Posted to FootballOutsiders.com on 04.14.10
Now that the Redskins have traded for their franchise quarterback in Donovan McNabb, the next item of business as it relates to the McNabb-Redskins relationship is a contract extension. McNabb is in the final year of his contract that was traded from the Eagles. Under this deal he is due a guaranteed $6.2 million roster bonus and a $5 million salary, of which $3.5 million is guaranteed.
The challenge for the Redskins is to come up with a contract that secures McNabb beyond 2010, while at the same time protects the club’s interests from a financial investment and team salary management perspective. Remember that several years ago the Redskins traded for wide receiver Brandon Lloyd, who at the time was under contract for one year. Upon trading for Lloyd, the Redskins promptly signed him to six year extension with $10 million guaranteed. Lloyd lasted only two seasons in Washington.
The lesson learned from the Brandon Lloyd failure is that a club does not want to compound the loss of draft picks for a player who does not fit the organization by additionally making a significant financial investment in said player. Surely, the Redskins would have been disappointed by trading away draft picks for Lloyd, but the mistake would have been easier to stomach had they not made such a significant investment in Lloyd.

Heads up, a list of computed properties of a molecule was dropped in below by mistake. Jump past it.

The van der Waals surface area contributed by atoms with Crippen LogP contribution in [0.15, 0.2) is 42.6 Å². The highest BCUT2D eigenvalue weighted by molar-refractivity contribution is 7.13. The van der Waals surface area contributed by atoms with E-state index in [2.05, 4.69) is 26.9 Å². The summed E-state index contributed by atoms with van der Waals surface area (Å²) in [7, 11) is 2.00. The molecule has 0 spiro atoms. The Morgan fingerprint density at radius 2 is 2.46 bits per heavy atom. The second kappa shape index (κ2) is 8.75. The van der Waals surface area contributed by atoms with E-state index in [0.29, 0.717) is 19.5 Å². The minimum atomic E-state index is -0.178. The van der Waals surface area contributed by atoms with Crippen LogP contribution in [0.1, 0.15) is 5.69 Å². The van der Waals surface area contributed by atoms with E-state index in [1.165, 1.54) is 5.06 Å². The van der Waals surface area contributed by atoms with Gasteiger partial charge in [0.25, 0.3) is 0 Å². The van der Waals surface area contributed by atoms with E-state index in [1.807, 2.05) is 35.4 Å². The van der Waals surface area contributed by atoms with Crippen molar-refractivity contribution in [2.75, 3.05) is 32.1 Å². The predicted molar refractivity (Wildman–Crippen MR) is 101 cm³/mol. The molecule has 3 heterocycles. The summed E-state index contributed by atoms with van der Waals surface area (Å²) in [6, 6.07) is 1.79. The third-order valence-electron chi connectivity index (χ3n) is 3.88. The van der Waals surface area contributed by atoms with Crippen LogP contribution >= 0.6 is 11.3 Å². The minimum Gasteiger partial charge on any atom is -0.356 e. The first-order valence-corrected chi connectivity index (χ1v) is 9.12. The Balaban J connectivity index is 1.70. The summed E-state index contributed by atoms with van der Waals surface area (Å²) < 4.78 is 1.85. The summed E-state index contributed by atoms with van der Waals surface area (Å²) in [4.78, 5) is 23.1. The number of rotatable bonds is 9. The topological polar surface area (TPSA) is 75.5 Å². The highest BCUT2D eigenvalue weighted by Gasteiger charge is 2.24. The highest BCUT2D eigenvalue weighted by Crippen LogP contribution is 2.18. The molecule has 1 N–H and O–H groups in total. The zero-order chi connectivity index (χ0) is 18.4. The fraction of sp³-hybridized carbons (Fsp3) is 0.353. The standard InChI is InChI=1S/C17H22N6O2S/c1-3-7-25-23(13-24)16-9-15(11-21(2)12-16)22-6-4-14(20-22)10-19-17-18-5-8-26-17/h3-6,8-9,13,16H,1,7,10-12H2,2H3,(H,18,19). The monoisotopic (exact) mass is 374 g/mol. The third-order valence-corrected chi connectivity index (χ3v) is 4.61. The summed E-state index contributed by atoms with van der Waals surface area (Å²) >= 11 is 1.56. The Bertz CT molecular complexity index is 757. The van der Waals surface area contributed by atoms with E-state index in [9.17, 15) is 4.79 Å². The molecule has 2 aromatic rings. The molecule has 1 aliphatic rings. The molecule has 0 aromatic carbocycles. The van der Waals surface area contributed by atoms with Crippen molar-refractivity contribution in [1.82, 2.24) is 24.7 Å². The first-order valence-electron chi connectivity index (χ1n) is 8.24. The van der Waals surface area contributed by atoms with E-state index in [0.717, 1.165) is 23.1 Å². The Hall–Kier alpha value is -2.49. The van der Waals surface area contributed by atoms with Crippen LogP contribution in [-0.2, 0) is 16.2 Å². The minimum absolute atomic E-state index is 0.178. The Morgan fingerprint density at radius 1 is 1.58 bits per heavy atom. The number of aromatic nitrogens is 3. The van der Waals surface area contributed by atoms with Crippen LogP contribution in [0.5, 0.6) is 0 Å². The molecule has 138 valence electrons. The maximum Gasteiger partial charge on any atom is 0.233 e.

Similarly, the Redskins want to mitigate their potential financial and potential salary cap risk in executing an extension with McNabb. To this end, a great structure for a McNabb deal is the “pay as you go” structure. It is this same structure that the Packers used with quarterback Brett Favre in his final years there. The “pay as you go” structure limits the club’s exposure to dead money in the event that the club chooses to terminate the contract, as this structure either does not utilize or minimally utilizes signing bonus that would prorate into future years. Utilizing this structure with McNabb, the Redskins could account for McNabb’s guarantee entirely in the uncapped 2010 league year by virtue of a combination of guaranteed salary and roster bonus, and then in the subsequent years provide McNabb with significant upside in the form of substantial salaries or a combination of salaries and roster bonuses, none of which would be guaranteed. Of course all of these numbers would have to be 30% rule compliant, but by using this structure, if the Redskins find out that McNabb is not the quarterback they expected, then by terminating him they could face limited to no dead money issues.
In terms of the market value of a McNabb contract; from a guarantee perspective, if Kurt Warner and Jake Delhomme in 2009 can get $15 million and $19 million guaranteed respectively, then McNabb can surely expect a guarantee in that ball park, if not, the $20 million to $22 million range. From an average per year perspective, the going rate for elite veteran quarterbacks not named Brady or Manning (Peyton that is) seems to be in that $12 million to $12.5 million range. Quarterbacks in this range include Favre and McNabb’s current contract, so it would make sense that McNabb could receive an extension in that same range, which over five new years equals a total package of roughly $62.5 million.
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